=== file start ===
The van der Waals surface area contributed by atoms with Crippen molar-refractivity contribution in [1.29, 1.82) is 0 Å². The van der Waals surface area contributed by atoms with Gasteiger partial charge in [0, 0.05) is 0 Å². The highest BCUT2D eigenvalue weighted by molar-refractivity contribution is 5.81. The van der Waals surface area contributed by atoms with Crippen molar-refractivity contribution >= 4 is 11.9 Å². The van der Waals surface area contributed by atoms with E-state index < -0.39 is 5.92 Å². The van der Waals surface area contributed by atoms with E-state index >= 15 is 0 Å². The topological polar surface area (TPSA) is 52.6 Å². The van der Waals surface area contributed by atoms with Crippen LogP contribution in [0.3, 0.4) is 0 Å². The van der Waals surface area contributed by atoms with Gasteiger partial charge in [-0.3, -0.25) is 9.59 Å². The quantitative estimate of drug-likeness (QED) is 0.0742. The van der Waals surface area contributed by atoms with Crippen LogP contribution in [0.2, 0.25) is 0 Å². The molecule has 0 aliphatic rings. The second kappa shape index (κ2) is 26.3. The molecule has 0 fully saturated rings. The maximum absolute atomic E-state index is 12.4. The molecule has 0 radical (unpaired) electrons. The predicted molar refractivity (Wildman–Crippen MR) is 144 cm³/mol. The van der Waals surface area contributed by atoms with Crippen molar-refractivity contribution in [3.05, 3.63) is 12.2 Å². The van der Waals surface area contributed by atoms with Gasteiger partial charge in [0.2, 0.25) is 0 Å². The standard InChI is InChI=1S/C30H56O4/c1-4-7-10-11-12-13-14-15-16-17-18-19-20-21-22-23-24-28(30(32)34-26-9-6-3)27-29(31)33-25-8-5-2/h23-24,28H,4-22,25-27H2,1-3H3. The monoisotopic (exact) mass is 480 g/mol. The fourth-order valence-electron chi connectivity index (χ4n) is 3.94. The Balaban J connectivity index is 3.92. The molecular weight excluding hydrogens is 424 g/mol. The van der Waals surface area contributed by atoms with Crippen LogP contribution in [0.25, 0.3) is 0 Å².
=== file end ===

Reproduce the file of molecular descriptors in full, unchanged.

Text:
The van der Waals surface area contributed by atoms with Crippen molar-refractivity contribution in [1.29, 1.82) is 0 Å². The van der Waals surface area contributed by atoms with Gasteiger partial charge in [0, 0.05) is 0 Å². The highest BCUT2D eigenvalue weighted by molar-refractivity contribution is 5.81. The van der Waals surface area contributed by atoms with Crippen molar-refractivity contribution >= 4 is 11.9 Å². The van der Waals surface area contributed by atoms with E-state index < -0.39 is 5.92 Å². The van der Waals surface area contributed by atoms with E-state index >= 15 is 0 Å². The topological polar surface area (TPSA) is 52.6 Å². The van der Waals surface area contributed by atoms with Crippen LogP contribution in [0.3, 0.4) is 0 Å². The van der Waals surface area contributed by atoms with Gasteiger partial charge in [-0.3, -0.25) is 9.59 Å². The quantitative estimate of drug-likeness (QED) is 0.0742. The van der Waals surface area contributed by atoms with Crippen LogP contribution in [0.2, 0.25) is 0 Å². The molecule has 0 aliphatic rings. The second kappa shape index (κ2) is 26.3. The molecule has 0 fully saturated rings. The maximum absolute atomic E-state index is 12.4. The molecule has 0 radical (unpaired) electrons. The predicted molar refractivity (Wildman–Crippen MR) is 144 cm³/mol. The van der Waals surface area contributed by atoms with Crippen molar-refractivity contribution in [3.05, 3.63) is 12.2 Å². The van der Waals surface area contributed by atoms with Gasteiger partial charge in [0.2, 0.25) is 0 Å². The standard InChI is InChI=1S/C30H56O4/c1-4-7-10-11-12-13-14-15-16-17-18-19-20-21-22-23-24-28(30(32)34-26-9-6-3)27-29(31)33-25-8-5-2/h23-24,28H,4-22,25-27H2,1-3H3. The monoisotopic (exact) mass is 480 g/mol. The fourth-order valence-electron chi connectivity index (χ4n) is 3.94. The Balaban J connectivity index is 3.92. The molecular weight excluding hydrogens is 424 g/mol. The van der Waals surface area contributed by atoms with Crippen LogP contribution in [0.25, 0.3) is 0 Å².